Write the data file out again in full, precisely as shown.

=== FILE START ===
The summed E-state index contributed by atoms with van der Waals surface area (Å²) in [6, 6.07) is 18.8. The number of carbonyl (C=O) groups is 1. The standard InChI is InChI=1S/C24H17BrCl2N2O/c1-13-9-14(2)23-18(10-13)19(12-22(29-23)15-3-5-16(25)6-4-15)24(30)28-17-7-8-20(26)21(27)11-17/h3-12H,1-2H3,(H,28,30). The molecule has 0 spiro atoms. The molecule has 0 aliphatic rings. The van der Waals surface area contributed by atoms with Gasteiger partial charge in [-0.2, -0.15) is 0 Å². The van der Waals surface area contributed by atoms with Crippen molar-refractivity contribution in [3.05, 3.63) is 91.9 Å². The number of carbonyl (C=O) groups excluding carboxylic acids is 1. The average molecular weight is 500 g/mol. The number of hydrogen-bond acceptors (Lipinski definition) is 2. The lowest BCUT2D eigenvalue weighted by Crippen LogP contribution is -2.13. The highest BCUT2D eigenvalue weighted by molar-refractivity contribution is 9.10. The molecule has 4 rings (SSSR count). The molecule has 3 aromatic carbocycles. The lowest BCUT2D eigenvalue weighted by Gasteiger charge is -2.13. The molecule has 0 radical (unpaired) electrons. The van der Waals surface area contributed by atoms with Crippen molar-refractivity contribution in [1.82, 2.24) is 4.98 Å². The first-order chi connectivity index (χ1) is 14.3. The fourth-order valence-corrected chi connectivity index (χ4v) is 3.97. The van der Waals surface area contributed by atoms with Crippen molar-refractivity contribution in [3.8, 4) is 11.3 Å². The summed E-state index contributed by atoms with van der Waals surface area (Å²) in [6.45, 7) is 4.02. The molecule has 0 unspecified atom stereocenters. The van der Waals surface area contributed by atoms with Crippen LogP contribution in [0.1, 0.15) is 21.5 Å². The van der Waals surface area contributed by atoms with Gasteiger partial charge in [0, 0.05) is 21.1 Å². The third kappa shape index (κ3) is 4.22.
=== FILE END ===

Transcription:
The summed E-state index contributed by atoms with van der Waals surface area (Å²) in [6, 6.07) is 18.8. The number of carbonyl (C=O) groups is 1. The standard InChI is InChI=1S/C24H17BrCl2N2O/c1-13-9-14(2)23-18(10-13)19(12-22(29-23)15-3-5-16(25)6-4-15)24(30)28-17-7-8-20(26)21(27)11-17/h3-12H,1-2H3,(H,28,30). The molecule has 0 spiro atoms. The molecule has 0 aliphatic rings. The van der Waals surface area contributed by atoms with Gasteiger partial charge in [-0.2, -0.15) is 0 Å². The van der Waals surface area contributed by atoms with Crippen molar-refractivity contribution in [3.05, 3.63) is 91.9 Å². The number of carbonyl (C=O) groups excluding carboxylic acids is 1. The average molecular weight is 500 g/mol. The number of hydrogen-bond acceptors (Lipinski definition) is 2. The lowest BCUT2D eigenvalue weighted by Crippen LogP contribution is -2.13. The highest BCUT2D eigenvalue weighted by molar-refractivity contribution is 9.10. The molecule has 4 rings (SSSR count). The molecule has 3 aromatic carbocycles. The lowest BCUT2D eigenvalue weighted by Gasteiger charge is -2.13. The molecule has 0 radical (unpaired) electrons. The van der Waals surface area contributed by atoms with Crippen molar-refractivity contribution in [1.82, 2.24) is 4.98 Å². The first-order chi connectivity index (χ1) is 14.3. The fourth-order valence-corrected chi connectivity index (χ4v) is 3.97. The van der Waals surface area contributed by atoms with Crippen molar-refractivity contribution in [3.8, 4) is 11.3 Å². The summed E-state index contributed by atoms with van der Waals surface area (Å²) in [6.45, 7) is 4.02. The molecule has 0 unspecified atom stereocenters. The van der Waals surface area contributed by atoms with Crippen LogP contribution in [0.1, 0.15) is 21.5 Å². The van der Waals surface area contributed by atoms with Gasteiger partial charge in [0, 0.05) is 21.1 Å². The third kappa shape index (κ3) is 4.22.